AUSTIN, Texas — Ever since Texas enacted one of the most restrictive abortion laws in the country six months ago, other states have been looking to follow suit. Monday, Idaho became the first state to send a Texas-style abortion law to their governor’s desk, but at least a dozen other states have introduced Texas style bills.
“This was one of the concerns of people who didn’t care for the Texas law,” said Seth J. Chandler, a law professor at the University of Houston. “There is very little to prevent it from being copied by other states, either dealing with abortion or potential other issues like second amendment rights.”
While those bills have already failed in some states, others want to take it even further than Texas. Lawmakers in Missouri are considering allowing civil lawsuits against anyone who helps someone get an out-of-state abortion. And a bill is pending in Ohio that would ban all abortions, not just those after six weeks.
“The issue is when you say that federal courts cannot intervene in advance and block laws that seem to infringe on constitutional rights, it’s open season,” said Chandler. “So what you’re seeing is states taking advantage of that.”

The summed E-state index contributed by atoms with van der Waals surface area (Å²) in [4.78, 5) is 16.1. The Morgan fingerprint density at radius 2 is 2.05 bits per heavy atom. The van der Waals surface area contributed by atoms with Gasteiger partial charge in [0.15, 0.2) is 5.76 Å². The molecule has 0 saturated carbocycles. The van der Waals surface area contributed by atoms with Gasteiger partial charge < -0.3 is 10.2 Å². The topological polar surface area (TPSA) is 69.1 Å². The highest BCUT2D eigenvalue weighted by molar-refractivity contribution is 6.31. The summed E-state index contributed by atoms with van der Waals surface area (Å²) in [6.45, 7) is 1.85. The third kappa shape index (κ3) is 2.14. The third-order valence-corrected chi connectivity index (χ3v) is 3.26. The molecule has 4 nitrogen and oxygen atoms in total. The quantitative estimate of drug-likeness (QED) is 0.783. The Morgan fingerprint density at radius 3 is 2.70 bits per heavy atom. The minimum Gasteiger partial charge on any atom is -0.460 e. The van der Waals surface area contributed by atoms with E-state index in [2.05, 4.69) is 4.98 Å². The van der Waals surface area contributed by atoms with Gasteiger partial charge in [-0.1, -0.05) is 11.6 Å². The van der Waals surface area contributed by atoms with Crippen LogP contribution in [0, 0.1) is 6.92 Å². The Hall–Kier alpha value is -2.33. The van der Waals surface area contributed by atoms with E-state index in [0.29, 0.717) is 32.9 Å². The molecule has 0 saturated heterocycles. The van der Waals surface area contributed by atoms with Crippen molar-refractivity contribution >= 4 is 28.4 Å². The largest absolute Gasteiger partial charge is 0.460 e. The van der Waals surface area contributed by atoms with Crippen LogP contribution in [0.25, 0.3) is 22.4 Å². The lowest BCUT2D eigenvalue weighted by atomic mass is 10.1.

Recent data from Planned Parenthood found that the states surrounding Texas have seen an 800% increase in people seeking out-of-state abortions since the law went into effect. Kimberlyn Schwartz, director of communications at Texas Right to Life, says that those numbers point to the need for more states to pass similar legislation.
“The best thing the pro-life movement can do is pass versions of the Texas Heartbeat Act in other states,” said Schwartz.
Schwartz says that it’s imperative to give people more resources so they can continue the pregnancy.
“The second approach is to make sure we’re bolstering pregnancy resources here in our communities,” she said. “That means that women in our communities who are experiencing an unexpected pregnancy, they don’t have to have an abortion, they don’t have to go out of state. We have the resources that women need to choose life.”
On Friday, the Texas Supreme Court effectively killed abortion providers’ federal challenge to the law. Other challenges to the bill are still making their way through the courts.
“The problem, or the advantage if you like them, is that these bills are so tough,” said Chandler. “Abortion providers are scared, so they won’t perform the abortions that could get them sued. So you’re in a stalemate, and I think we’ll see that spreading to other states.”